The problem is, is that when the young new grad comes in and complains about the way things are, and the working conditions, we point the finger and call them "Generation W" with the "W" standing for whine. At the turn of the century workers in successful sweatshops collaborated in the sweating process and this condition holds for nursing today. We have sweated our labor for so long, and have been so successful at it, while providing excellent nursing care under the most extreme of conditions, we are hard pressed to know how to duplicate that into the generation pressing to take our place in the nursing workforce of today. In fact, new grads have no desire to duplicate those work conditions. And to top it all off, Administration, clueless beings that they are, cannot understand themselves how we can not duplicate our work philosophy into the new, younger nurse. And in fact, it looks like many of the "older" nurses are getting fed-up also and leaving nursing at the rate of 12,000 a year, never to return. Low wages, carrying few if any retirement benefits, and poor working conditions have created serious consequences for our industry, for employees and for the unsuspecting public.
In an effort to problem-solve this crisis, Administration has decided once again not to improve working conditions or work on retention factors to retain the nurses they have. While complaining about a severe labor shortage, they continue to hire the lowest wage they can find from wherever they can find them, which drives wages down further throughout the labor market and exacerbates the skilled nursing shortage. Our Administration has recently embarked on a mission to go to the Phillipines and hire 75 new nurses (they have already done so) who would be willing to work at half of what they pay the US nurse. We were told "they will work hard and not complain about working nites and weekends." The overall effect is to crank wages down tighter, paradoxically making the job less desirable.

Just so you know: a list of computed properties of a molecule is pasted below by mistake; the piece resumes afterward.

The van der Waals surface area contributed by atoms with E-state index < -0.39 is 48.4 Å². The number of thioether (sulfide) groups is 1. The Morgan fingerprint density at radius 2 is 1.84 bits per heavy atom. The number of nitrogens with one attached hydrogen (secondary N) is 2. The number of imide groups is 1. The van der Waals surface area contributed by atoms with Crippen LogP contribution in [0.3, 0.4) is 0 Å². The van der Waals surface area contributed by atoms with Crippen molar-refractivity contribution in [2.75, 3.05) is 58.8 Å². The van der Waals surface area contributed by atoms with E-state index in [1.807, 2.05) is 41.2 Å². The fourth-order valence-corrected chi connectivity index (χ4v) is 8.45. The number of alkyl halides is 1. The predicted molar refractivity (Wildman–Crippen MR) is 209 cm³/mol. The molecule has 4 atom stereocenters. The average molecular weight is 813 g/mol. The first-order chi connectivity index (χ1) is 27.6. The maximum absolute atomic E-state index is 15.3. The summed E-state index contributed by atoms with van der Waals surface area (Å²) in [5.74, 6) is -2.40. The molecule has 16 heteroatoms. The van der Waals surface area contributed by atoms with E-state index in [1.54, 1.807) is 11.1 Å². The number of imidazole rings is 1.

This unfettered market for nursing labor from the third world nations produces a continuous and destructive slide that will threaten nursing instead. Managed health care simply cannot recruit, hire, train and retain nurses who can both do the job, pass stringent drug tests and have the education and know-how to do their job--work performed under difficult conditions at the wages companies are willing and now, able to pay. The continual infusion of new employees into the business of nursing in the hospital, however temporary can break any work situation. Nursing, it seems, has a seemingly inexhaustible well of new grads, even if it grinds them up and spits them out a fearful rate. As our industry embarks on a new project: to permanently replace this situation with nurses from far-flung communities, willing to work for less, it will only drive wages down further throughout the labor market and exacerbates the skilled nursing shortage. As long as the market for nursing remains unstable, someone will take that low-wage nursing job--if only on a temporary basis. As wages drop, it becomes irrational for individual workers, to invest in their human capital--what they have built up in skills and marketablity over years working in the business. This furter devalues their labor and ends up attracting to nursing those workers with the fewest employment alternatives, mainly from third world nations. I wonder if Administration will ever wring their hands over the trap in which they see themselves, a trap they set themselves, unable to raise wages or working conditions to the level needed to attract the kind of nurses they want and need.